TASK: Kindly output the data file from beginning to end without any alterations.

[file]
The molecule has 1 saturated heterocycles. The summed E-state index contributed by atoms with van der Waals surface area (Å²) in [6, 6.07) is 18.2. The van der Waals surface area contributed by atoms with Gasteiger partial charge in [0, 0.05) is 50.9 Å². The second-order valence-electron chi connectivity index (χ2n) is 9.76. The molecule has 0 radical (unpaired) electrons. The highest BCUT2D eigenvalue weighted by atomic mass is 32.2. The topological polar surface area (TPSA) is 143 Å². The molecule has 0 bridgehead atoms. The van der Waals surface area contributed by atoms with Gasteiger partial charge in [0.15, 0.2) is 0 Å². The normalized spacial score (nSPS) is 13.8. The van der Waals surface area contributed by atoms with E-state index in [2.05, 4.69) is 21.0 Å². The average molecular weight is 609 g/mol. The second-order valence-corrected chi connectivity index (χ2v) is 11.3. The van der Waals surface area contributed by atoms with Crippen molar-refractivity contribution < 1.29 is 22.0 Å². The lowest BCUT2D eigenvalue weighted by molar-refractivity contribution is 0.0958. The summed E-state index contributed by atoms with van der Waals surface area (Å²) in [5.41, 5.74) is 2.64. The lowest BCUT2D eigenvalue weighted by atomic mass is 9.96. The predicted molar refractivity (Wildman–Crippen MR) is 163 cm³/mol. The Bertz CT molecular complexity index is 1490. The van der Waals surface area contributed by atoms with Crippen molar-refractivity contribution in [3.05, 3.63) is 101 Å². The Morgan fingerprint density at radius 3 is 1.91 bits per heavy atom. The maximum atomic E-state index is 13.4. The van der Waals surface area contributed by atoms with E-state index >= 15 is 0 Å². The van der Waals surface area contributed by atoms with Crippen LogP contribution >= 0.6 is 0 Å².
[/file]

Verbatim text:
The molecule has 1 saturated heterocycles. The summed E-state index contributed by atoms with van der Waals surface area (Å²) in [6, 6.07) is 18.2. The van der Waals surface area contributed by atoms with Gasteiger partial charge in [0, 0.05) is 50.9 Å². The second-order valence-electron chi connectivity index (χ2n) is 9.76. The molecule has 0 radical (unpaired) electrons. The highest BCUT2D eigenvalue weighted by atomic mass is 32.2. The topological polar surface area (TPSA) is 143 Å². The molecule has 0 bridgehead atoms. The van der Waals surface area contributed by atoms with Gasteiger partial charge in [0.15, 0.2) is 0 Å². The normalized spacial score (nSPS) is 13.8. The van der Waals surface area contributed by atoms with E-state index in [2.05, 4.69) is 21.0 Å². The average molecular weight is 609 g/mol. The second-order valence-corrected chi connectivity index (χ2v) is 11.3. The van der Waals surface area contributed by atoms with Crippen molar-refractivity contribution < 1.29 is 22.0 Å². The lowest BCUT2D eigenvalue weighted by molar-refractivity contribution is 0.0958. The summed E-state index contributed by atoms with van der Waals surface area (Å²) in [5.41, 5.74) is 2.64. The lowest BCUT2D eigenvalue weighted by atomic mass is 9.96. The predicted molar refractivity (Wildman–Crippen MR) is 163 cm³/mol. The Bertz CT molecular complexity index is 1490. The van der Waals surface area contributed by atoms with Crippen molar-refractivity contribution in [3.05, 3.63) is 101 Å². The Morgan fingerprint density at radius 3 is 1.91 bits per heavy atom. The maximum atomic E-state index is 13.4. The van der Waals surface area contributed by atoms with E-state index >= 15 is 0 Å². The van der Waals surface area contributed by atoms with Crippen LogP contribution >= 0.6 is 0 Å².